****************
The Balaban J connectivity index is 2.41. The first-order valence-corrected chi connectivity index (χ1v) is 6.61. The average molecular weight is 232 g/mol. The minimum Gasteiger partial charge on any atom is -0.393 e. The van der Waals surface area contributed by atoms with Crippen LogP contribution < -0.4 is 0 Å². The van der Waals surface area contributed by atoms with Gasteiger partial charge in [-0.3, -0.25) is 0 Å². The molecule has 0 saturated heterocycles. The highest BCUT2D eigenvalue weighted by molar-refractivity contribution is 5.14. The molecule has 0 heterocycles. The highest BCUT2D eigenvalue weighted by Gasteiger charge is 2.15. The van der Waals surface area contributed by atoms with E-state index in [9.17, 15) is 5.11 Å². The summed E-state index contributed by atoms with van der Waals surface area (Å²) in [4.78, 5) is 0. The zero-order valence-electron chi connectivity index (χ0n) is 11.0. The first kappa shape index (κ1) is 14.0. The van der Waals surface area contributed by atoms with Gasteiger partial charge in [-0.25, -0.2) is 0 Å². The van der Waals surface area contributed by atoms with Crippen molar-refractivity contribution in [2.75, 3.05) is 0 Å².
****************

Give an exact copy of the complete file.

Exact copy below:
The Balaban J connectivity index is 2.41. The first-order valence-corrected chi connectivity index (χ1v) is 6.61. The average molecular weight is 232 g/mol. The minimum Gasteiger partial charge on any atom is -0.393 e. The van der Waals surface area contributed by atoms with Crippen LogP contribution < -0.4 is 0 Å². The van der Waals surface area contributed by atoms with Gasteiger partial charge in [-0.3, -0.25) is 0 Å². The molecule has 0 saturated heterocycles. The highest BCUT2D eigenvalue weighted by molar-refractivity contribution is 5.14. The molecule has 0 heterocycles. The highest BCUT2D eigenvalue weighted by Gasteiger charge is 2.15. The van der Waals surface area contributed by atoms with E-state index in [9.17, 15) is 5.11 Å². The summed E-state index contributed by atoms with van der Waals surface area (Å²) in [4.78, 5) is 0. The zero-order valence-electron chi connectivity index (χ0n) is 11.0. The first kappa shape index (κ1) is 14.0. The van der Waals surface area contributed by atoms with Gasteiger partial charge in [-0.25, -0.2) is 0 Å². The van der Waals surface area contributed by atoms with Crippen molar-refractivity contribution in [2.75, 3.05) is 0 Å².